Just as the debate over legalizing medical marijuana heads to the Florida Supreme Court, Eyewitness News anchor Greg Warmoth discovered just how easy it is to get a doctor's approval for pot in parts of California, where the drug has been legal for years.
Greg traveled to Venice Beach, Calif., one of that state's top tourist spots. While there, he discovered that simply telling a doctor you have problems sleeping can help you secure a prescription for pot.
Visitors to Venice Beach are encouraged – by salespeople - to get their prescriptions right there alongside the boardwalk. The Marijuana cannot be sold at the Doctor’s office but you are directed there with even a card for a “free joint” or “free edible”.
The situation in Venice Beach has Cocoa Beach City Commissioner Skip Williams very concerned that the same type of boardwalk-hawking might end up coming to his beachfront community.
Williams said he's certain medical marijuana is headed to Florida.
"It's not if," Williams told Greg,"it's when."
As a result, Williams wants to be prepared with ordinances on the books dictating where and when shops can open in the city, and he plans to hold a workshop on the issue in January.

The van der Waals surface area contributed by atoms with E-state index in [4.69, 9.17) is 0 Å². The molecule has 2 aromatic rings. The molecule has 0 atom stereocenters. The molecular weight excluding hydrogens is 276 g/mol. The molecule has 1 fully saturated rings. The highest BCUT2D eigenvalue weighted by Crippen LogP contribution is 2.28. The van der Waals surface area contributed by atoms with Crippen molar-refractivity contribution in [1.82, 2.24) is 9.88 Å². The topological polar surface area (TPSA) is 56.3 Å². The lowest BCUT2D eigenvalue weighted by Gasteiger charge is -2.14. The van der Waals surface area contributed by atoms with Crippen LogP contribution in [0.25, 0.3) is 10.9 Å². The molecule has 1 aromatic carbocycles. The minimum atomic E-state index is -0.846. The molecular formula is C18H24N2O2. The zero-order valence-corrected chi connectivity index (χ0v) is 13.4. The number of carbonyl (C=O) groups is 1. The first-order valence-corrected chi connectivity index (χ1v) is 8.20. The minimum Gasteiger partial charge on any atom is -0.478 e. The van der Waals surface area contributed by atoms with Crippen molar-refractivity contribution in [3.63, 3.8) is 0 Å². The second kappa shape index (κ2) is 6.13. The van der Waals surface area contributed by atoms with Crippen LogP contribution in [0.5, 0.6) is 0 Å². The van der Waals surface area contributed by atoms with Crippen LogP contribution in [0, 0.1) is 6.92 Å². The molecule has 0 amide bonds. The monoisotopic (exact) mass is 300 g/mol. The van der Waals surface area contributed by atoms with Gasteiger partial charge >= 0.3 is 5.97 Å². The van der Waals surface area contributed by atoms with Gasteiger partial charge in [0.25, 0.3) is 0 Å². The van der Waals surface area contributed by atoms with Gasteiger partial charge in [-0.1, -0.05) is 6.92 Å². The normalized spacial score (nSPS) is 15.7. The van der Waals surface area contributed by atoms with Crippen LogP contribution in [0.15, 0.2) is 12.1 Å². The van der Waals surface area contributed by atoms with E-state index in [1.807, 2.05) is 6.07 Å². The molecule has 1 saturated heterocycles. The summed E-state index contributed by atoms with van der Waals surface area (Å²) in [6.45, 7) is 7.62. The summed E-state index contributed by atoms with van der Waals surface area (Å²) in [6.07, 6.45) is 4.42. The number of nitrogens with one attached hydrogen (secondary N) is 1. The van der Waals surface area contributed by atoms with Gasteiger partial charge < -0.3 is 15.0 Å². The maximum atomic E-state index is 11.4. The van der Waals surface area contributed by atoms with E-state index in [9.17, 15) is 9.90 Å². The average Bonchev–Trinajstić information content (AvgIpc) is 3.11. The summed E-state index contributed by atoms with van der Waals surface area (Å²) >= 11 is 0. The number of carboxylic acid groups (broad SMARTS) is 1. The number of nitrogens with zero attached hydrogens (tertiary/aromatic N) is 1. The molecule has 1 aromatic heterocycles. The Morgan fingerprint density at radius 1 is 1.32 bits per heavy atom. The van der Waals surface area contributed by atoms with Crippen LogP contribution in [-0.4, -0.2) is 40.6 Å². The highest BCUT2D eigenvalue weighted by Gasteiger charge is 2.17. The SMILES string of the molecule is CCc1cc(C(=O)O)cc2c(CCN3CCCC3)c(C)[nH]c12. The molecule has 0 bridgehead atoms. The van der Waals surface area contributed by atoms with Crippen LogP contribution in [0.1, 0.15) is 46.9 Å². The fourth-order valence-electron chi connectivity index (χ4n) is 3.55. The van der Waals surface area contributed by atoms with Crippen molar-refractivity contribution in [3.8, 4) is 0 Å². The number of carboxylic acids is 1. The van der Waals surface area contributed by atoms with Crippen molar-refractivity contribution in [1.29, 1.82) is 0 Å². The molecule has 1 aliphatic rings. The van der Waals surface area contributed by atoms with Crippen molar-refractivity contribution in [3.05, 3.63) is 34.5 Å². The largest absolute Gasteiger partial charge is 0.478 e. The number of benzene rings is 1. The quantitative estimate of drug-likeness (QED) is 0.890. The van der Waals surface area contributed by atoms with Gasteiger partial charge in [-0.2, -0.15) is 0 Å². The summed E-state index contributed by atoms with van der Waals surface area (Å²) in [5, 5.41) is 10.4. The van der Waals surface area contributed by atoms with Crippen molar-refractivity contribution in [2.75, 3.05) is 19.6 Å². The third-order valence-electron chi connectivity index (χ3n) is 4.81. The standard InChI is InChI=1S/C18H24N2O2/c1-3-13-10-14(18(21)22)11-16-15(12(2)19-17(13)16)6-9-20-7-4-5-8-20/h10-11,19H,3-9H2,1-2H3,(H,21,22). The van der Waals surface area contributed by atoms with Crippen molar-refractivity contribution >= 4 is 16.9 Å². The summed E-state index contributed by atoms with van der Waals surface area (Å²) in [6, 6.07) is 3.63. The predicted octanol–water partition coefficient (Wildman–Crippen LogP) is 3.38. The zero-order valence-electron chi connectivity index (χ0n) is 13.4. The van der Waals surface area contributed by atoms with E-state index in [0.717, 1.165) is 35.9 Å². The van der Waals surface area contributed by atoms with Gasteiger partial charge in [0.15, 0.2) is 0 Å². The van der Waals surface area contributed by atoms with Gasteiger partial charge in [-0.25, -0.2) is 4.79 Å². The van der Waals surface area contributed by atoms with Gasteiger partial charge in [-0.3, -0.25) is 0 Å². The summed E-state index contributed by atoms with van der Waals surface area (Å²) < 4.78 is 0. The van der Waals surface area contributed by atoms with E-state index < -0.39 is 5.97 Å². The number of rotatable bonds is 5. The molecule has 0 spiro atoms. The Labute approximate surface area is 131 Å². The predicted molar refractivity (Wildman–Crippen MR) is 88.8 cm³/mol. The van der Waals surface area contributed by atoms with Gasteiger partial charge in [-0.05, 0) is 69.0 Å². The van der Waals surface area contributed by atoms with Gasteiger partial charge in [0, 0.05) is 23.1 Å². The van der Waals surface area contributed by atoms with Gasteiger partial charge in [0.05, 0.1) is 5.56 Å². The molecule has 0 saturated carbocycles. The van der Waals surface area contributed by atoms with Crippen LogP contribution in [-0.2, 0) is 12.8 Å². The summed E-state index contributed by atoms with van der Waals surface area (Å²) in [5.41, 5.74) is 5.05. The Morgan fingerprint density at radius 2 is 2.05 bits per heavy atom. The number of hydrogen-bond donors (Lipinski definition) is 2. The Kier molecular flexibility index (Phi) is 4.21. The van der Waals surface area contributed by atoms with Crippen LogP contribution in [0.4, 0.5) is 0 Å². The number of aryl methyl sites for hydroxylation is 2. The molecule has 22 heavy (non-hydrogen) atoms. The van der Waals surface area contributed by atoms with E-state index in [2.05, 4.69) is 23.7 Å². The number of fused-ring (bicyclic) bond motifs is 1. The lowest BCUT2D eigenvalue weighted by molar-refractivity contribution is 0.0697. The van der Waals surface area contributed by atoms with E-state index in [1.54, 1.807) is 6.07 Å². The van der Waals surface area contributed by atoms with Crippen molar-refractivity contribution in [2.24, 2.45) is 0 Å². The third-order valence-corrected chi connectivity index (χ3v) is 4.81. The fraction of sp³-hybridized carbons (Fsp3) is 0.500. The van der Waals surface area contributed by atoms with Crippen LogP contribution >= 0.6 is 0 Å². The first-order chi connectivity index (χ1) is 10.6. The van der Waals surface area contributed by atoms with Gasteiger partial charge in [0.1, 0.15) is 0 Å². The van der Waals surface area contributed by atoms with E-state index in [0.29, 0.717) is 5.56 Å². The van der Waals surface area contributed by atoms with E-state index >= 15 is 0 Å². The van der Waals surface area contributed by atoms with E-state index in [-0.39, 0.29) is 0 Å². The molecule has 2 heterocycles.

Williams said he's concerned that, like in California, a "yes" vote here could open the door to the easy access to medical marijuana that Greg found on the West Coast.
"If you are trying to promote our family friendly image in Cocoa Beach, you wouldn't want that to be visible in a place where parents are going to take their kids," Williams said.
Meanwhile, there are powerful voices on the other side of the issue, including high-powered attorney John Morgan, who is using his fame and fortune to gather the nearly 700,000 signatures needed to put the medical marijuana question on the ballot for voters to decide next year.
Morgan is leading the Orlando-based group People United for Medical Marijuana in the fight.
Morgan argues that legalizing marijuana for the treatment of illnesses will help people like Maria Greenfield, a local cancer patient Eyewitness News reported on last summer.
Greenfield must break the law in Florida to get the cannabis oil she said she needs to offset symptoms associated with her cancer treatment.
"The cannabis allows me to function, whereas the opiates or narcotics would not allow that," Greenfield said.
Despite stories like Greenfield's, State Attorney General Pam Bondi and leaders in the Florida State House and Senate are now contesting the proposed ballot initiative for a medical marijuana amendment. The State Supreme Court is set to hear arguments on the issue in December.